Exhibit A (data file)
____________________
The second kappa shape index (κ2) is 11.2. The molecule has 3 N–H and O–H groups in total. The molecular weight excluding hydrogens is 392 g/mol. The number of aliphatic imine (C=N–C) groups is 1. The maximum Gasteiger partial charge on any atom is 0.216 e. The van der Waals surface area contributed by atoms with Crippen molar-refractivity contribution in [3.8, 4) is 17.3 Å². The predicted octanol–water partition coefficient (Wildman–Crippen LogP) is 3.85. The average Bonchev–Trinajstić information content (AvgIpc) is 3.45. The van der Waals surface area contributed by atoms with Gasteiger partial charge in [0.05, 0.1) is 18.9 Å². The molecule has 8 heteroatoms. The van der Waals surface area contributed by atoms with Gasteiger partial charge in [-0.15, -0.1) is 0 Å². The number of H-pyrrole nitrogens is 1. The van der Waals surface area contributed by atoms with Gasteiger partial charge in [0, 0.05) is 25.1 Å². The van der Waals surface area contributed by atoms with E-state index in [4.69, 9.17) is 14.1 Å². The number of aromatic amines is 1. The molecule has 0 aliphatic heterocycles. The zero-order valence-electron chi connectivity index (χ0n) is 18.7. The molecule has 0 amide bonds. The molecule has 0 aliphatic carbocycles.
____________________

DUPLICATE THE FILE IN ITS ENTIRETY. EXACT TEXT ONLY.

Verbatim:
The second kappa shape index (κ2) is 11.2. The molecule has 3 N–H and O–H groups in total. The molecular weight excluding hydrogens is 392 g/mol. The number of aliphatic imine (C=N–C) groups is 1. The maximum Gasteiger partial charge on any atom is 0.216 e. The van der Waals surface area contributed by atoms with Crippen molar-refractivity contribution in [3.8, 4) is 17.3 Å². The predicted octanol–water partition coefficient (Wildman–Crippen LogP) is 3.85. The average Bonchev–Trinajstić information content (AvgIpc) is 3.45. The van der Waals surface area contributed by atoms with Gasteiger partial charge in [0.05, 0.1) is 18.9 Å². The molecule has 8 heteroatoms. The van der Waals surface area contributed by atoms with Gasteiger partial charge in [-0.15, -0.1) is 0 Å². The number of H-pyrrole nitrogens is 1. The van der Waals surface area contributed by atoms with Gasteiger partial charge in [0, 0.05) is 25.1 Å². The van der Waals surface area contributed by atoms with E-state index in [4.69, 9.17) is 14.1 Å². The number of aromatic amines is 1. The molecule has 0 aliphatic heterocycles. The zero-order valence-electron chi connectivity index (χ0n) is 18.7. The molecule has 0 amide bonds. The molecule has 0 aliphatic carbocycles.